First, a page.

• The Food Label Modernization Act (FLMA). In August, Congress introduced the FLMA, which would introduce significant changes to food labeling regulations. However, even if passed, there would be a significant runway of guidance and education for companies to make requisite label changes. The panel also questioned whether the FDA would have the bandwidth to enforce the significant scope of the proposed law, as drafted.
  • Remote inspections? COVID-19 pushed the FDA to use technology to support compliance activities. The agency has continued to explore the use of remote audits, and the potential for expanded remote inspection practices going forward will be an interesting trend to monitor.

The pandemic accelerated dietary supplement market growth — but not without challenges. 

Accelerating a trend that began before the pandemic, in 2020, the dietary supplement category experienced its highest growth rate since 1997. One recent survey found that 77% of consumers said that personal health was more important to them than it was a year ago — driving many to vitamins and dietary supplement products and suggesting that COVID-19 has prompted consumers to take a greater emphasis on personal health. In a discussion on “Manufacturing and Marketing of Dietary Supplements: How the Two Interplay More Than You Might Think,” a panel of industry leaders assessed this growth and other ways in which the pandemic has impacted this category. 

Panelists noted that the sales growth has required companies to ramp up production and modify their approach to inventory over the last 18 months. This has been particularly challenging in light of persistent supply chain disruptions and a heightened consumer interest in complete supply chain and sourcing transparency for these products. As noted by the panel, to meet both consumer demand and consumer quality expectations, companies must be focused on “supply chain agility” and creating a diverse pipeline of suppliers without sacrificing quality control measures.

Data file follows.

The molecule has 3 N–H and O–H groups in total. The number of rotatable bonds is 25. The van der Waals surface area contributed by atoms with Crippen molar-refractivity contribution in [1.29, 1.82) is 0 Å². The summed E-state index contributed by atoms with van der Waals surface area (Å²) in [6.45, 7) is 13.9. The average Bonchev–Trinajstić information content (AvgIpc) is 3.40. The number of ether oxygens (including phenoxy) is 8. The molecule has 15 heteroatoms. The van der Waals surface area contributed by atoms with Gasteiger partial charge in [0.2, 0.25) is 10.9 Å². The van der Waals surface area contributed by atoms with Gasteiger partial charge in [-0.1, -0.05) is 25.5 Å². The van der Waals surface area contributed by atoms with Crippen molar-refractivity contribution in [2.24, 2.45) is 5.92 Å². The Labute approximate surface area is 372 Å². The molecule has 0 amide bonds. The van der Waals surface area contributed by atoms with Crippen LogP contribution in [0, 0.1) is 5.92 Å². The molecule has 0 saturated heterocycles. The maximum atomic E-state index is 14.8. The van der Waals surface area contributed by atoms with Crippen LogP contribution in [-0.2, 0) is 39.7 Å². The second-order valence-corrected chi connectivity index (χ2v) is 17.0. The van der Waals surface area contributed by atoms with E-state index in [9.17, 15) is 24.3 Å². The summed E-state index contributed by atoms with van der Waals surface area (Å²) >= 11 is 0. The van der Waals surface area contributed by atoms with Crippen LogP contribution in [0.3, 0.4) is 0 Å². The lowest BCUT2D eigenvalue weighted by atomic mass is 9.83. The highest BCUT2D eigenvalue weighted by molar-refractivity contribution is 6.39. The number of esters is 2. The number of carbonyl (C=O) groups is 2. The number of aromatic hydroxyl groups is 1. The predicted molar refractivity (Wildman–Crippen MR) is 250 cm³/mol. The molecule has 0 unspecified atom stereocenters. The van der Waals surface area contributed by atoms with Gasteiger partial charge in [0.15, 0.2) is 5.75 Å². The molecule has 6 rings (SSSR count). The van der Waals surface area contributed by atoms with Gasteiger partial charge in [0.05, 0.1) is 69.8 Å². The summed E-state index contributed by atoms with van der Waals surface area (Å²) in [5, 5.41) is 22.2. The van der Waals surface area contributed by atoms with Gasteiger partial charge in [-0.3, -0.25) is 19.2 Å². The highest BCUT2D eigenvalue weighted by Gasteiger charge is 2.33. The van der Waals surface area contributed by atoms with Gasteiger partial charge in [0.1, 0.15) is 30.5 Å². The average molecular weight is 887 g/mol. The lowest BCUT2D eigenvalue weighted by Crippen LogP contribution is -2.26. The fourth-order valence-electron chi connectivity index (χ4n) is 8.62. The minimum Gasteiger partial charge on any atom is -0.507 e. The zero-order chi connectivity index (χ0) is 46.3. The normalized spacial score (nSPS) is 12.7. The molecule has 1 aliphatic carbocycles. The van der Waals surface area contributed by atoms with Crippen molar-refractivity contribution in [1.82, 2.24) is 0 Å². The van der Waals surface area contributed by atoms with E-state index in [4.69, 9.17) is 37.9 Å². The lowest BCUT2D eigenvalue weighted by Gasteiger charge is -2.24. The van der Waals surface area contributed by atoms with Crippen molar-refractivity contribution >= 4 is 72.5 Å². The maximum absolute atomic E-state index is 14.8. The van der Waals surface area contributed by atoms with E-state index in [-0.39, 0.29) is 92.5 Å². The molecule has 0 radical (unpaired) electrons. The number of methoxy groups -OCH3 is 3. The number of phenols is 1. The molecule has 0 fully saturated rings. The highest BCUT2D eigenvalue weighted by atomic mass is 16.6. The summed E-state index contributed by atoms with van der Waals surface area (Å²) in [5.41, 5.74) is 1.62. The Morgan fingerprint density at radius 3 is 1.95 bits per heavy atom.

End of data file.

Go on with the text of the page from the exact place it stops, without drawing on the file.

Unsurprisingly, the pandemic also accelerated the rise in e-commerce players in this category, including many that established their brands and products on social media. These new market entrants operate in less scrutinized spaces than traditional players, and making sure they abide by the same standards of advertising and product quality control will be important for the industry as a whole, especially as consumers continue to express an interest in transparency.

As advisers to many of the world’s leading food and agribusiness companies since 1912, Faegre Drinker’s food and agribusiness industry team has the scientific, economic and regulatory knowledge to address the full range of clients’ domestic and international business needs. Our experience working with core associations on industry issues means we have our finger on the pulse of key topics impacting your business. Whether your products are based on the farm, the table or somewhere in between, our team is designed to help you navigate the challenges of today’s marketplace.  

The material contained in this communication is informational, general in nature and does not constitute legal advice. The material contained in this communication should not be relied upon or used without consulting a lawyer to consider your specific circumstances. This communication was published on the date specified and may not include any changes in the topics, laws, rules or regulations covered. Receipt of this communication does not establish an attorney-client relationship. In some jurisdictions, this communication may be considered attorney advertising.